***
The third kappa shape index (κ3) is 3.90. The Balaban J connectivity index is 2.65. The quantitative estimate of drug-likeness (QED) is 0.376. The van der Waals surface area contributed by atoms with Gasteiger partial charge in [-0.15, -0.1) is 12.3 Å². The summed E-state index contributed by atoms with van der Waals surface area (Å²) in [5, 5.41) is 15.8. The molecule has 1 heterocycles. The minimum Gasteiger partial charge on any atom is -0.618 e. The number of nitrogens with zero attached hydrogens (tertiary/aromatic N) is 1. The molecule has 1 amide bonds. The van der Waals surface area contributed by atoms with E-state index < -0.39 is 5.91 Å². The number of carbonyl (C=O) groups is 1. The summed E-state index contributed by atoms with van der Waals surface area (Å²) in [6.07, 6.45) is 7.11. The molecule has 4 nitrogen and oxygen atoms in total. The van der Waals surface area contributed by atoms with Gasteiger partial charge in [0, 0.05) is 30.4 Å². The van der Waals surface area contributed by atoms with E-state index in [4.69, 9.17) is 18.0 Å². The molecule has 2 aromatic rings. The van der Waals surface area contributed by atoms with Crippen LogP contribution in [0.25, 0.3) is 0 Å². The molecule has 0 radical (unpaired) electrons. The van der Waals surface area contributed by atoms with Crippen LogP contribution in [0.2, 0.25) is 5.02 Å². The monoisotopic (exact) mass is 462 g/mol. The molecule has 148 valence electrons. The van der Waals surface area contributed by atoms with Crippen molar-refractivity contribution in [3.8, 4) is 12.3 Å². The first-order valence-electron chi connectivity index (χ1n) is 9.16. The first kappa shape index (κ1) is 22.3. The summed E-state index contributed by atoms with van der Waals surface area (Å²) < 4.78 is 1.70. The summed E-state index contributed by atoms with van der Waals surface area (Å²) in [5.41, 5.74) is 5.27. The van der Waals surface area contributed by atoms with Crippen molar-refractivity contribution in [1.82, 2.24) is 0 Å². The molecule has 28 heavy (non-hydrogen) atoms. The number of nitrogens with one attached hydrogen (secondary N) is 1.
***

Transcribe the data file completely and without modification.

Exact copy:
The third kappa shape index (κ3) is 3.90. The Balaban J connectivity index is 2.65. The quantitative estimate of drug-likeness (QED) is 0.376. The van der Waals surface area contributed by atoms with Gasteiger partial charge in [-0.15, -0.1) is 12.3 Å². The summed E-state index contributed by atoms with van der Waals surface area (Å²) in [5, 5.41) is 15.8. The molecule has 1 heterocycles. The minimum Gasteiger partial charge on any atom is -0.618 e. The number of nitrogens with zero attached hydrogens (tertiary/aromatic N) is 1. The molecule has 1 amide bonds. The van der Waals surface area contributed by atoms with E-state index < -0.39 is 5.91 Å². The number of carbonyl (C=O) groups is 1. The summed E-state index contributed by atoms with van der Waals surface area (Å²) in [6.07, 6.45) is 7.11. The molecule has 4 nitrogen and oxygen atoms in total. The van der Waals surface area contributed by atoms with Gasteiger partial charge in [0, 0.05) is 30.4 Å². The van der Waals surface area contributed by atoms with E-state index in [4.69, 9.17) is 18.0 Å². The molecule has 2 aromatic rings. The van der Waals surface area contributed by atoms with Crippen LogP contribution in [0.25, 0.3) is 0 Å². The molecule has 0 radical (unpaired) electrons. The van der Waals surface area contributed by atoms with Crippen LogP contribution in [0.2, 0.25) is 5.02 Å². The monoisotopic (exact) mass is 462 g/mol. The molecule has 148 valence electrons. The van der Waals surface area contributed by atoms with Crippen molar-refractivity contribution in [3.8, 4) is 12.3 Å². The first-order valence-electron chi connectivity index (χ1n) is 9.16. The first kappa shape index (κ1) is 22.3. The summed E-state index contributed by atoms with van der Waals surface area (Å²) < 4.78 is 1.70. The summed E-state index contributed by atoms with van der Waals surface area (Å²) in [5.41, 5.74) is 5.27. The van der Waals surface area contributed by atoms with Crippen molar-refractivity contribution in [1.82, 2.24) is 0 Å². The molecule has 28 heavy (non-hydrogen) atoms. The number of nitrogens with one attached hydrogen (secondary N) is 1.